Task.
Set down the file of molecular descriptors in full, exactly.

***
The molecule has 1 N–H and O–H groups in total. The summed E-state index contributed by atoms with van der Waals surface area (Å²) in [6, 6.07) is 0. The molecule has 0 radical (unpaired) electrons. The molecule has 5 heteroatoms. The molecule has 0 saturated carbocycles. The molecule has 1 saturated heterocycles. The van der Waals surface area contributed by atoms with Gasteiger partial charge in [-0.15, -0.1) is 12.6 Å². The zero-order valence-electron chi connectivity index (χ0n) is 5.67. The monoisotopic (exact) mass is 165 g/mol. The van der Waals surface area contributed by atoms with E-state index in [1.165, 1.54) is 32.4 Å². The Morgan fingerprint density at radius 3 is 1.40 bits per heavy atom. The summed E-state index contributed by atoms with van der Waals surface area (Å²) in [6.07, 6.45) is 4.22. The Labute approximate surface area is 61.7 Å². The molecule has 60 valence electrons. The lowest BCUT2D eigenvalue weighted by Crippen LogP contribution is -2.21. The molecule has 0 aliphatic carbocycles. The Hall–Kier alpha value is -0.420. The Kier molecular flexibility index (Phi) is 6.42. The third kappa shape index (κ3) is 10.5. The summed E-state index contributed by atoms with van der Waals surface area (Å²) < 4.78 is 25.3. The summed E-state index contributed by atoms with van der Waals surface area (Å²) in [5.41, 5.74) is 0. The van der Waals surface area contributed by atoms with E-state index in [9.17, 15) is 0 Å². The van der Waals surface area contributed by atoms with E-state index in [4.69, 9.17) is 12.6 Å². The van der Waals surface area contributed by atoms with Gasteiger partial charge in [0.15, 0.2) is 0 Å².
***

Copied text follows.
The molecule has 1 N–H and O–H groups in total. The summed E-state index contributed by atoms with van der Waals surface area (Å²) in [6, 6.07) is 0. The molecule has 0 radical (unpaired) electrons. The molecule has 5 heteroatoms. The molecule has 0 saturated carbocycles. The molecule has 1 saturated heterocycles. The van der Waals surface area contributed by atoms with Gasteiger partial charge in [-0.15, -0.1) is 12.6 Å². The zero-order valence-electron chi connectivity index (χ0n) is 5.67. The monoisotopic (exact) mass is 165 g/mol. The van der Waals surface area contributed by atoms with E-state index in [1.165, 1.54) is 32.4 Å². The Morgan fingerprint density at radius 3 is 1.40 bits per heavy atom. The summed E-state index contributed by atoms with van der Waals surface area (Å²) in [6.07, 6.45) is 4.22. The Labute approximate surface area is 61.7 Å². The molecule has 60 valence electrons. The lowest BCUT2D eigenvalue weighted by Crippen LogP contribution is -2.21. The molecule has 0 aliphatic carbocycles. The Hall–Kier alpha value is -0.420. The Kier molecular flexibility index (Phi) is 6.42. The third kappa shape index (κ3) is 10.5. The summed E-state index contributed by atoms with van der Waals surface area (Å²) < 4.78 is 25.3. The summed E-state index contributed by atoms with van der Waals surface area (Å²) in [5.41, 5.74) is 0. The van der Waals surface area contributed by atoms with E-state index in [9.17, 15) is 0 Å². The van der Waals surface area contributed by atoms with E-state index in [4.69, 9.17) is 12.6 Å². The van der Waals surface area contributed by atoms with Gasteiger partial charge in [0.15, 0.2) is 0 Å².